“First, there needs to be more equitable sharing of regulatory costs between the meat sector and other food producers, processors and manufacturers. After all we are all competing for the attention and custom of the consumer.
“In this context, it’s intriguing to highlight a report produced by the University of Leicester which established that bagged salad is the second most common source of food-borne illness. As recently as 2016 over 160 people fell ill in the UK from eating mixed salad leaves, with tragically two of those people affected actually dying as a result.
“Yet the salad industry pays nothing whatsoever towards the delivery of its regulatory controls.
“Incredibly it seems that both government and FSS believe that this particular part of the food supply chain does not need to pay for official controls which are supposed to be in place to protect the consumer.
“It’s the same with the production of alternative or non-meat food products. Businesses in these sectors also pay absolutely nothing for regulatory enforcement – and yet they operate in exactly the same market as we do.
“The regulatory costs picked up by fish processors aren’t much better, representing about 1/20th of the cost per kilo of the regulation charge that is applied to the meat industry.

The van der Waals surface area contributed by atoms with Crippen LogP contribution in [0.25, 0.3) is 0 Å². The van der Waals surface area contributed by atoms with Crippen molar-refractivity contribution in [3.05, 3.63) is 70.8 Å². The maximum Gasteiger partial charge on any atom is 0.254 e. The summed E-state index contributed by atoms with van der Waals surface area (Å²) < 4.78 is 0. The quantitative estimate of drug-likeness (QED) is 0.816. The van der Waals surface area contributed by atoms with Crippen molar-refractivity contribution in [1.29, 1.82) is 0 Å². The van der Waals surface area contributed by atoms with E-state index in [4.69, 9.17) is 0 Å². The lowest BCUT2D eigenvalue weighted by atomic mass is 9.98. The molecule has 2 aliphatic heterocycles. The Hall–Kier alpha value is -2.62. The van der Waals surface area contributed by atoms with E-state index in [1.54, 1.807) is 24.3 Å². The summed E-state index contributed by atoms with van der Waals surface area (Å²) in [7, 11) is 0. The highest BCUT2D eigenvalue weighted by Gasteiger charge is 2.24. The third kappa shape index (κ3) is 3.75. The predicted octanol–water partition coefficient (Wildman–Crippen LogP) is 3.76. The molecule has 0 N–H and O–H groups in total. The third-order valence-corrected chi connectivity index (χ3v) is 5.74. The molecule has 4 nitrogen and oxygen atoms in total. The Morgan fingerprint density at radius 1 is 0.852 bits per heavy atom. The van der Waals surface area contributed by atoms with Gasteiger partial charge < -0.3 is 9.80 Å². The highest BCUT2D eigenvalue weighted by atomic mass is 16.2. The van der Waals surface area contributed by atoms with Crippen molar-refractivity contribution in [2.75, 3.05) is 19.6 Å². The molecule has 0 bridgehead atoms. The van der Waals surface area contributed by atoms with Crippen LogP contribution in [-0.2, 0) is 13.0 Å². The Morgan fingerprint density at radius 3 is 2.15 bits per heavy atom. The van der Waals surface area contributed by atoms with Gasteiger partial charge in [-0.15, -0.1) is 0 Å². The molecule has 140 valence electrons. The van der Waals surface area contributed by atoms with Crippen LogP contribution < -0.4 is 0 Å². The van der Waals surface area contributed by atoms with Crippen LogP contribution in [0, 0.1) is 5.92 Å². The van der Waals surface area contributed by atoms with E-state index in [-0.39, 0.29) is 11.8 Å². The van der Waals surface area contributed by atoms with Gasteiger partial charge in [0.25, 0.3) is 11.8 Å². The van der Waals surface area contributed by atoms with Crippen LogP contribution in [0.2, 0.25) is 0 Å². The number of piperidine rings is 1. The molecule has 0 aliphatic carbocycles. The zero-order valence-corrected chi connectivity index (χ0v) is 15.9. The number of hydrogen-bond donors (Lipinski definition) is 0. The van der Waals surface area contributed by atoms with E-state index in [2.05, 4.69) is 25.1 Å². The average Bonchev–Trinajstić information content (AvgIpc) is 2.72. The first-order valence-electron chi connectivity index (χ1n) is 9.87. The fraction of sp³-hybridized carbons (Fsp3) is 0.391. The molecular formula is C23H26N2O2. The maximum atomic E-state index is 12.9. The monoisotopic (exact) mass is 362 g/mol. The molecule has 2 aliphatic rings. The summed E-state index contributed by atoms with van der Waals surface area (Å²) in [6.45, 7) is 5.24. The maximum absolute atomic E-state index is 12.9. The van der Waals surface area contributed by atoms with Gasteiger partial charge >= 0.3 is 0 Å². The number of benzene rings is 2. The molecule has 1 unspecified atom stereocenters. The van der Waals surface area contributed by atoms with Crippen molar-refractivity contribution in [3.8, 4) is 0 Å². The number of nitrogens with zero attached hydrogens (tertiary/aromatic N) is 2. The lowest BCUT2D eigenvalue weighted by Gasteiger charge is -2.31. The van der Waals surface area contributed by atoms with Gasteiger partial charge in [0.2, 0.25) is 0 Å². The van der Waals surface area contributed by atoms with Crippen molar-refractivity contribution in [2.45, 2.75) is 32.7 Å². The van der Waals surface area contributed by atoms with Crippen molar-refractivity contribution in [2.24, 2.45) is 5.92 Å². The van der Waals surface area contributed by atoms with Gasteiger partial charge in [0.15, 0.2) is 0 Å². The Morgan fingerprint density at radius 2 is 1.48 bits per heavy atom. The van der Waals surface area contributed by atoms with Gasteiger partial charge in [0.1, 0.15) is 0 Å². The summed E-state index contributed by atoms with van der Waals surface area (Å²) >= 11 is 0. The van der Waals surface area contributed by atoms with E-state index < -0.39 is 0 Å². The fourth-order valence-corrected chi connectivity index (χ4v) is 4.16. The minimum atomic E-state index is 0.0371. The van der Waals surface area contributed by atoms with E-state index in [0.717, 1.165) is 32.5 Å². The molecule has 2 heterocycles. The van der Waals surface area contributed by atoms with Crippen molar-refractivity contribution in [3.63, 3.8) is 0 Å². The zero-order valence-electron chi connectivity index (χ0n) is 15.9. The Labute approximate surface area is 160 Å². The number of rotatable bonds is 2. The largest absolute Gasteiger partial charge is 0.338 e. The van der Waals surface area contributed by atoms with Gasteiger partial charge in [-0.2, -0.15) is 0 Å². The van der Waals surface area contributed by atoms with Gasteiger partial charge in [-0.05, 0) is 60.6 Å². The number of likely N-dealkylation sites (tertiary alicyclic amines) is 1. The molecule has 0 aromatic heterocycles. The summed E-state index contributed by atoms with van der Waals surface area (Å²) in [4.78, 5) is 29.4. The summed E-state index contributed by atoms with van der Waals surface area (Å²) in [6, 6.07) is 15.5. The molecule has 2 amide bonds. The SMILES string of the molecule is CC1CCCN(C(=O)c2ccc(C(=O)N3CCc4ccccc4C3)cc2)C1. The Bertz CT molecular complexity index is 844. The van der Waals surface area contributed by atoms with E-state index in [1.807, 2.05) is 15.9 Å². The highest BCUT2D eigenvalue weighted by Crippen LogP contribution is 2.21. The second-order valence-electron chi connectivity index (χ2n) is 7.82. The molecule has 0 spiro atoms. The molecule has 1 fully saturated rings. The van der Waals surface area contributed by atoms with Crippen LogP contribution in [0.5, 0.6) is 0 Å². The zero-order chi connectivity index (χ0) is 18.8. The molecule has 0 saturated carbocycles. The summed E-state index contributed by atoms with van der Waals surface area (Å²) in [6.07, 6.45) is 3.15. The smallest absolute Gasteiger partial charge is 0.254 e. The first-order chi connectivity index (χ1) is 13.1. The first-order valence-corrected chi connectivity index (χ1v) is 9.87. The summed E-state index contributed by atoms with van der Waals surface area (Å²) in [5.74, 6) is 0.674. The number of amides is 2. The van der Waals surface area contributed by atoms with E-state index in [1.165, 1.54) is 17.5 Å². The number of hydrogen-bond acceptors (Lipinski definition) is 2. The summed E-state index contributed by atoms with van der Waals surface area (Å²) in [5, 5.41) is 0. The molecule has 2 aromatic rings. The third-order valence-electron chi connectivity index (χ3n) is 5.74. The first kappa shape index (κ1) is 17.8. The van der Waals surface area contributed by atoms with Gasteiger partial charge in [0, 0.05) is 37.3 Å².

“We are also competing with them for the same customers yet start with a commercial disadvantage. Its high time Government and FSS acted to ensure a level playing field exists for the recovery of official control costs in every part of the food supply chain.
“The second cost-effective point concerns the need for a more equitable sharing of staff costs between government agencies. I’m referring to the cost of providing OVs – the Official Veterinarians who monitor in-plant activities during operational hours.
“Our members accept that OVs must be paid for when they’re working but are deeply frustrated at also having to pay for periods of downtime when unavoidable delays or processing changes are required.
“There’s been a lot of discussion over recent years about using such OV downtime to meet regulatory control needs in other sectors. A simple example is that an FSS-employed OV, who is no longer needed to monitor a meat plant, could be redeployed to carry out animal health and welfare checks on farms and at markets on behalf of the Animal and Plant Health Agency.
“This sort of joint use of resources would allow the OV’s salary costs to be shared between FSS and APHA. But despite our prompting such an idea has never really got out of the starting blocks.
“In a country the size of Scotland, it should surely be possible for two government agencies to cooperate and share their staff resources more effectively to ensure the costs of delivery to the public purse and to the agri food industry are contained, to the benefit of all concerned.
“Thus far, it looks as if those in charge of such activities take the view that charging meat companies is simply easier than taking a hard look at practical and sensible options to putting a new and more cost-effective solutions in place.
“So, Cabinet Secretary, my concluding message is that we’re pretty set against any option that ends up costing us more money.”